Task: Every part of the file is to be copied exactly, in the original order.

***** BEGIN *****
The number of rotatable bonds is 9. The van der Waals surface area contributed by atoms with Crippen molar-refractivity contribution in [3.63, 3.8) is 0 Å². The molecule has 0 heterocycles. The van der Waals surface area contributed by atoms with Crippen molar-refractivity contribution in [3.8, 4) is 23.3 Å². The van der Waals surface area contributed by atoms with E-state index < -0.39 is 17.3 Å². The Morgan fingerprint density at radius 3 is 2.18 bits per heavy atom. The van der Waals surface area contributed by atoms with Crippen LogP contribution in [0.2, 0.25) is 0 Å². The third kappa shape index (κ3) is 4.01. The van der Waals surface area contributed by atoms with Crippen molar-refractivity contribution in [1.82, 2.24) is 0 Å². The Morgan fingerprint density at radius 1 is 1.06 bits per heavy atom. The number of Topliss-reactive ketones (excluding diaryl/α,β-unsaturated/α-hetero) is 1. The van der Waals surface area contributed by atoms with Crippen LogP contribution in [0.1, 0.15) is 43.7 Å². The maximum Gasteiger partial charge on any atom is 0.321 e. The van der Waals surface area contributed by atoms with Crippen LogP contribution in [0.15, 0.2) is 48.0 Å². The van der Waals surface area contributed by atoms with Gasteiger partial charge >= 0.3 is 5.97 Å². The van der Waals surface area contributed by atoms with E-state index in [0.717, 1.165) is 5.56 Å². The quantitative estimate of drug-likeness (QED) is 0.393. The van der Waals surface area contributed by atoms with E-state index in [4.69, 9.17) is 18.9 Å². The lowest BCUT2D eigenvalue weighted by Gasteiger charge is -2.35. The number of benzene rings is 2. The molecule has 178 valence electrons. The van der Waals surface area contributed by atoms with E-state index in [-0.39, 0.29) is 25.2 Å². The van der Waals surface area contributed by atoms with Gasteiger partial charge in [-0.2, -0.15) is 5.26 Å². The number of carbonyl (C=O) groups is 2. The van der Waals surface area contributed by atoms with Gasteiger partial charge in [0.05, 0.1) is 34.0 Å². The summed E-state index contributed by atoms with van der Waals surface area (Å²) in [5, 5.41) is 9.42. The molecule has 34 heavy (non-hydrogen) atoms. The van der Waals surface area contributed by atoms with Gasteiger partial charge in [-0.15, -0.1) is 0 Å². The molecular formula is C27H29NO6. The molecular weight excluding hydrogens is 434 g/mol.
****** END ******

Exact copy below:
The number of rotatable bonds is 9. The van der Waals surface area contributed by atoms with Crippen molar-refractivity contribution in [3.63, 3.8) is 0 Å². The molecule has 0 heterocycles. The van der Waals surface area contributed by atoms with Crippen molar-refractivity contribution in [3.8, 4) is 23.3 Å². The van der Waals surface area contributed by atoms with E-state index < -0.39 is 17.3 Å². The Morgan fingerprint density at radius 3 is 2.18 bits per heavy atom. The van der Waals surface area contributed by atoms with Crippen LogP contribution in [0.2, 0.25) is 0 Å². The third kappa shape index (κ3) is 4.01. The van der Waals surface area contributed by atoms with Crippen molar-refractivity contribution in [1.82, 2.24) is 0 Å². The Morgan fingerprint density at radius 1 is 1.06 bits per heavy atom. The number of Topliss-reactive ketones (excluding diaryl/α,β-unsaturated/α-hetero) is 1. The van der Waals surface area contributed by atoms with Crippen LogP contribution in [0.1, 0.15) is 43.7 Å². The maximum Gasteiger partial charge on any atom is 0.321 e. The van der Waals surface area contributed by atoms with Crippen LogP contribution in [0.15, 0.2) is 48.0 Å². The van der Waals surface area contributed by atoms with Gasteiger partial charge >= 0.3 is 5.97 Å². The van der Waals surface area contributed by atoms with E-state index in [0.717, 1.165) is 5.56 Å². The quantitative estimate of drug-likeness (QED) is 0.393. The van der Waals surface area contributed by atoms with E-state index in [4.69, 9.17) is 18.9 Å². The lowest BCUT2D eigenvalue weighted by Gasteiger charge is -2.35. The number of benzene rings is 2. The molecule has 178 valence electrons. The van der Waals surface area contributed by atoms with E-state index in [-0.39, 0.29) is 25.2 Å². The van der Waals surface area contributed by atoms with Gasteiger partial charge in [-0.2, -0.15) is 5.26 Å². The number of carbonyl (C=O) groups is 2. The van der Waals surface area contributed by atoms with Gasteiger partial charge in [0.05, 0.1) is 34.0 Å². The summed E-state index contributed by atoms with van der Waals surface area (Å²) in [5, 5.41) is 9.42. The molecule has 34 heavy (non-hydrogen) atoms. The van der Waals surface area contributed by atoms with Gasteiger partial charge in [-0.15, -0.1) is 0 Å². The molecular formula is C27H29NO6. The molecular weight excluding hydrogens is 434 g/mol.